In France, the duke of Windsor—formerly King Edward VIII of Great Britain and Northern Ireland—marries Wallis Warfield, a divorced American socialite for whom he abdicated the British throne in December 1936.
Edward, born in 1896, was the eldest son of King George V, who became the British sovereign in 1910. He served as a staff officer during World War I and in the 1920s made extensive goodwill trips abroad as Prince of Wales, a title bestowed on male heirs to the British throne. During the Depression, he helped organize work programs for the nation’s unemployed and was highly regarded by the public in the years leading up to his father’s death.
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Edward, still unmarried as he approached his 40th birthday, socialized with the fashionable London society of the day and frequently entertained at Fort Belvedere, his country home. By 1934, he had fallen deeply in love with American socialite Wallis Warfield Simpson, who was married to Ernest Simpson, an English-American businessman who lived with Mrs. Simpson near London. Wallis, who was born in Pennsylvania in 1896 and brought up in Maryland, had previously married and divorced a U.S. Navy pilot. The royal family disapproved of Edward’s married mistress, but by 1936 the prince was intent on marrying Mrs. Simpson. Before he could discuss this intention with his father, George V died on January 20, 1936, and Edward was proclaimed king.
The new king proved popular with his subjects, and his coronation was scheduled for May 1937. His affair with Mrs. Simpson was reported in American and continental European newspapers, but due to a gentlemen’s agreement between the British press and the government, the affair was kept out of British newspapers. On October 27, 1936, Mrs. Simpson obtained a preliminary decree of divorce, presumably with the intent of marrying the king, precipitating a major scandal. To the Church of England and most British politicians, an American woman twice divorced was unacceptable as a prospective British queen. Winston Churchill, then a Conservative backbencher, was the only notable politician to support Edward.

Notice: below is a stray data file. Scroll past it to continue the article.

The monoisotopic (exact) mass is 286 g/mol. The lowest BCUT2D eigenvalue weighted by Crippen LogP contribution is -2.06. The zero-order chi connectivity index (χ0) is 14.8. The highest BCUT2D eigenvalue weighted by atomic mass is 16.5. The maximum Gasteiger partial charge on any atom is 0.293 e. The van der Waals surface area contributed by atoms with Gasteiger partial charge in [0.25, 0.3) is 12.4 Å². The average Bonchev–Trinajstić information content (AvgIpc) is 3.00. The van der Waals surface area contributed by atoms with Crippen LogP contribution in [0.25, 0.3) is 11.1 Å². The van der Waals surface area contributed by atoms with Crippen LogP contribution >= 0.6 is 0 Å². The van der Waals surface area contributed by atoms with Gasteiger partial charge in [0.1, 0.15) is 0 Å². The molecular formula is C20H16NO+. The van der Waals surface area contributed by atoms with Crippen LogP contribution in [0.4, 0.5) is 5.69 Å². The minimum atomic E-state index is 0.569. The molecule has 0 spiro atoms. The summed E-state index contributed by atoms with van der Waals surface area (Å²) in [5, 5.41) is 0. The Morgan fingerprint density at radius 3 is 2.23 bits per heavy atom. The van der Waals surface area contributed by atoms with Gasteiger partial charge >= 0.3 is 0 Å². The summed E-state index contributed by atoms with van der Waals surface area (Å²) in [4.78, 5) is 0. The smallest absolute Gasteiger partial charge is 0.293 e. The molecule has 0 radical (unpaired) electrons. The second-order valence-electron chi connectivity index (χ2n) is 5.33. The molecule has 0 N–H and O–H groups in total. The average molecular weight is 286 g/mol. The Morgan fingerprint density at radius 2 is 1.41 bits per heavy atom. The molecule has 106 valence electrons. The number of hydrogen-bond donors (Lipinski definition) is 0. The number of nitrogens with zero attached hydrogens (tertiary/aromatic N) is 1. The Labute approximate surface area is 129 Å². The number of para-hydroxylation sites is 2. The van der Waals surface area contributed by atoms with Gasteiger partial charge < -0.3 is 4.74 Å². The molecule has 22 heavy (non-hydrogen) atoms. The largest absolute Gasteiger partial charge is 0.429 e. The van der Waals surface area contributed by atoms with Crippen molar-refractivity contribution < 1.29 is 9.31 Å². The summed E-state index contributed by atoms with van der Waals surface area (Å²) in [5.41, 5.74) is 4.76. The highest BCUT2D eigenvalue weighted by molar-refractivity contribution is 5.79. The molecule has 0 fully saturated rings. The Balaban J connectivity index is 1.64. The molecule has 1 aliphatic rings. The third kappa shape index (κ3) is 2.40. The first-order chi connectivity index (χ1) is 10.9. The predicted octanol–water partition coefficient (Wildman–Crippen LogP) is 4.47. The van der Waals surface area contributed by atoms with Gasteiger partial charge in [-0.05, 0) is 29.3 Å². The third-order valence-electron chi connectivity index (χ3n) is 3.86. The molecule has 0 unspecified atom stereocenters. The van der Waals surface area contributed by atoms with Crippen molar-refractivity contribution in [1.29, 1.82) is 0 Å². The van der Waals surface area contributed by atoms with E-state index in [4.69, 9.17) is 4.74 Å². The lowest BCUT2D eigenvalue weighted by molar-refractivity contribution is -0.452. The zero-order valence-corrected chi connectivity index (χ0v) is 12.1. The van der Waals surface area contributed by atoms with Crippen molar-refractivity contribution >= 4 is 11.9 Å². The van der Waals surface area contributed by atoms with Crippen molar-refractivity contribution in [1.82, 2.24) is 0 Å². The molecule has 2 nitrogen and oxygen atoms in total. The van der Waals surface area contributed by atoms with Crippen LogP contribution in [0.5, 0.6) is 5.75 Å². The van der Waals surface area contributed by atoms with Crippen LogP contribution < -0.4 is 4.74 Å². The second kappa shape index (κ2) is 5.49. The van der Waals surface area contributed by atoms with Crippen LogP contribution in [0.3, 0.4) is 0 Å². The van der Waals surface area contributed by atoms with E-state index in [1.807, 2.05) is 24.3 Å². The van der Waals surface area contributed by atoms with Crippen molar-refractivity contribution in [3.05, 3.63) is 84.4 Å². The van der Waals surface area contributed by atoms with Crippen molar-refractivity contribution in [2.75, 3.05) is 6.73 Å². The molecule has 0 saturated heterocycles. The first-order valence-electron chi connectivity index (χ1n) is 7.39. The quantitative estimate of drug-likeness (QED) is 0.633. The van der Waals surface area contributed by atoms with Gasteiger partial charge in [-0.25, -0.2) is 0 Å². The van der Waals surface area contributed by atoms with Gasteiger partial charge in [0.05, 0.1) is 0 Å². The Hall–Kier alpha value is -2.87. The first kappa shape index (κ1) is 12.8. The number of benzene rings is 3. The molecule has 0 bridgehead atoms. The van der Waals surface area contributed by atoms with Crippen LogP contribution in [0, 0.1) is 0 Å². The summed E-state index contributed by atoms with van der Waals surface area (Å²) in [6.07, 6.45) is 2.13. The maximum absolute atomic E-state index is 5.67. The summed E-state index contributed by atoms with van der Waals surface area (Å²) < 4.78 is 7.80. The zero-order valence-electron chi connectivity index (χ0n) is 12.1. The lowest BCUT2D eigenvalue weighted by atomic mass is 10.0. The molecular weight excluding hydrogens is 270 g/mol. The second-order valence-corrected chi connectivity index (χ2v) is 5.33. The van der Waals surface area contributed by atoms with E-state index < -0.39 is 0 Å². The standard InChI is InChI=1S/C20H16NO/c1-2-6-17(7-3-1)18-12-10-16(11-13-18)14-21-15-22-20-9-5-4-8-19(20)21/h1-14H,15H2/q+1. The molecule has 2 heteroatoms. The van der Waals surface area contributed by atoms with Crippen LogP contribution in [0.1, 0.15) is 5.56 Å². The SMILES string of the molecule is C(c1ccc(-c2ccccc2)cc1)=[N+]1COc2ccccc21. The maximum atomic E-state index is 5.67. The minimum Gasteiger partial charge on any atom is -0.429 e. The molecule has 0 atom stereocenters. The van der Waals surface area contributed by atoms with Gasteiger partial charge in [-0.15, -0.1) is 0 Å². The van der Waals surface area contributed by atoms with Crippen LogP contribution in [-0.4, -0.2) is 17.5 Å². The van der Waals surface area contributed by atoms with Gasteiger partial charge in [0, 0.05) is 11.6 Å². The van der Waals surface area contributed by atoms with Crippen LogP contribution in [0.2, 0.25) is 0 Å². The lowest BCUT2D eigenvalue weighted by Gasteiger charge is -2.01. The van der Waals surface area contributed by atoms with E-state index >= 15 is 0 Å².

Despite the seemingly united front against him, Edward could not be dissuaded. He proposed a morganatic marriage, in which Wallis would be granted no rights of rank or property, but Prime Minister Stanley Baldwin rejected this as impractical on December 2. The next day, the scandal broke on the front pages of British newspapers and was discussed openly in Parliament. With no resolution possible, the king renounced the throne on December 10. The next day, Parliament approved the abdication instrument, and Edward VIII’s 325-day reign came to an end. That evening, the former king gave a radio broadcast in which he explained: “I have found it impossible to carry on the heavy burden of responsibility and to discharge the duties of King, as I would wish to do, without the help and support of the woman I love.” On December 12, his younger brother, the duke of York, was proclaimed King George VI. That day, the new king made his older brother the duke of Windsor.
By that time, Edward had already left for Austria, where he lived with friends apart from Mrs. Simpson as her divorce proceedings progressed. Her divorce became final in May 1937, and she had her name legally changed back to Wallis Warfield. On June 3, 1937, the duke of Windsor and Wallis Warfield married at the Chateau de Cande in France’s Loire Valley. A Church of England clergyman conducted the service, which was witnessed by only about 16 guests. Wallis was now the duchess of Windsor, but King George, under pressure from his ministers, denied her the title of “royal highness” enjoyed by her husband.
For the next two years, the duke and duchess lived primarily in France but visited other European countries, including Germany, where the duke was honored by Nazi officials in October 1937 and met with Adolf Hitler. After the outbreak of World War II, the duke accepted a position as liaison officer with the French. In June 1940, France fell to the Nazis, and Edward and Wallis went to Spain. During this period, the Nazis concocted a scheme to kidnap Edward with the intention of returning him to the British throne as a puppet king. George VI, like his prime minister, Winston Churchill, was adamantly opposed to any peace with Nazi Germany. Unaware of the Nazi kidnapping plot but conscious of Edward’s pre-war Nazi sympathies, Churchill hastily offered Edward the governorship of the Bahamas in the West Indies. The duke and duchess set sail from Lisbon on August 1, 1940, narrowly escaping a Nazi SS team sent to seize them.
In 1945, the duke resigned his post, and the couple moved back to France. They lived mainly in Paris, and Edward made a few visits to England, such as to attend the funerals of King George VI in 1952 and his mother, Queen Mary, in 1953. It was not until 1967 that the duke and duchess were invited by the royal family to attend an official public ceremony, the unveiling of a plaque dedicated to Queen Mary. Edward died in Paris in 1972 but was buried at Frogmore, on the grounds of Windsor Castle. In 1986, Wallis died and was buried at his side.